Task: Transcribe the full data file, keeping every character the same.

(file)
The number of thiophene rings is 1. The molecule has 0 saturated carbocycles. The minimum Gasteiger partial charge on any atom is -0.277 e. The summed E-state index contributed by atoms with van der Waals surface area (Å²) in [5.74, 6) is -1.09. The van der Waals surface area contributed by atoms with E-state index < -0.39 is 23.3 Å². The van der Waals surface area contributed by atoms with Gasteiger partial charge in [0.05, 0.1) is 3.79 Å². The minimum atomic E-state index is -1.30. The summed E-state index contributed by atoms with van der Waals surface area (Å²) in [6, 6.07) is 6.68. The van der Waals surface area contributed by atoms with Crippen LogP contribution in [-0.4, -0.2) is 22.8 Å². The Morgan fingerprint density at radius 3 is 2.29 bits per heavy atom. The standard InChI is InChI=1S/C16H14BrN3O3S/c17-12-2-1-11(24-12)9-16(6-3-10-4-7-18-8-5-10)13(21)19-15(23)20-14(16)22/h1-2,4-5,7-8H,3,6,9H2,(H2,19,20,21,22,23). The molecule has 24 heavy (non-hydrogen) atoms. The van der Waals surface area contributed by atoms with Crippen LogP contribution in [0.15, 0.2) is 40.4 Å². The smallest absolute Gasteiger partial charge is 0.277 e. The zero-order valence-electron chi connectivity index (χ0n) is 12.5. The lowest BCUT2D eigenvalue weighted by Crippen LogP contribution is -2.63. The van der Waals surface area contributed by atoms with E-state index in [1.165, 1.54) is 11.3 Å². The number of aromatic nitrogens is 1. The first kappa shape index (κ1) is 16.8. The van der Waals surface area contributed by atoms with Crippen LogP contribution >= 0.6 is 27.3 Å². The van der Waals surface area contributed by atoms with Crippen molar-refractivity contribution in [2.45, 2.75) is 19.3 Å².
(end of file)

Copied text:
The number of thiophene rings is 1. The molecule has 0 saturated carbocycles. The minimum Gasteiger partial charge on any atom is -0.277 e. The summed E-state index contributed by atoms with van der Waals surface area (Å²) in [5.74, 6) is -1.09. The van der Waals surface area contributed by atoms with E-state index < -0.39 is 23.3 Å². The van der Waals surface area contributed by atoms with Gasteiger partial charge in [0.05, 0.1) is 3.79 Å². The minimum atomic E-state index is -1.30. The summed E-state index contributed by atoms with van der Waals surface area (Å²) in [6, 6.07) is 6.68. The van der Waals surface area contributed by atoms with Crippen LogP contribution in [-0.4, -0.2) is 22.8 Å². The Morgan fingerprint density at radius 3 is 2.29 bits per heavy atom. The standard InChI is InChI=1S/C16H14BrN3O3S/c17-12-2-1-11(24-12)9-16(6-3-10-4-7-18-8-5-10)13(21)19-15(23)20-14(16)22/h1-2,4-5,7-8H,3,6,9H2,(H2,19,20,21,22,23). The molecule has 24 heavy (non-hydrogen) atoms. The van der Waals surface area contributed by atoms with Crippen LogP contribution in [0.15, 0.2) is 40.4 Å². The smallest absolute Gasteiger partial charge is 0.277 e. The zero-order valence-electron chi connectivity index (χ0n) is 12.5. The lowest BCUT2D eigenvalue weighted by Crippen LogP contribution is -2.63. The van der Waals surface area contributed by atoms with E-state index in [1.165, 1.54) is 11.3 Å². The number of aromatic nitrogens is 1. The first kappa shape index (κ1) is 16.8. The van der Waals surface area contributed by atoms with Crippen LogP contribution >= 0.6 is 27.3 Å². The van der Waals surface area contributed by atoms with Crippen molar-refractivity contribution in [2.45, 2.75) is 19.3 Å².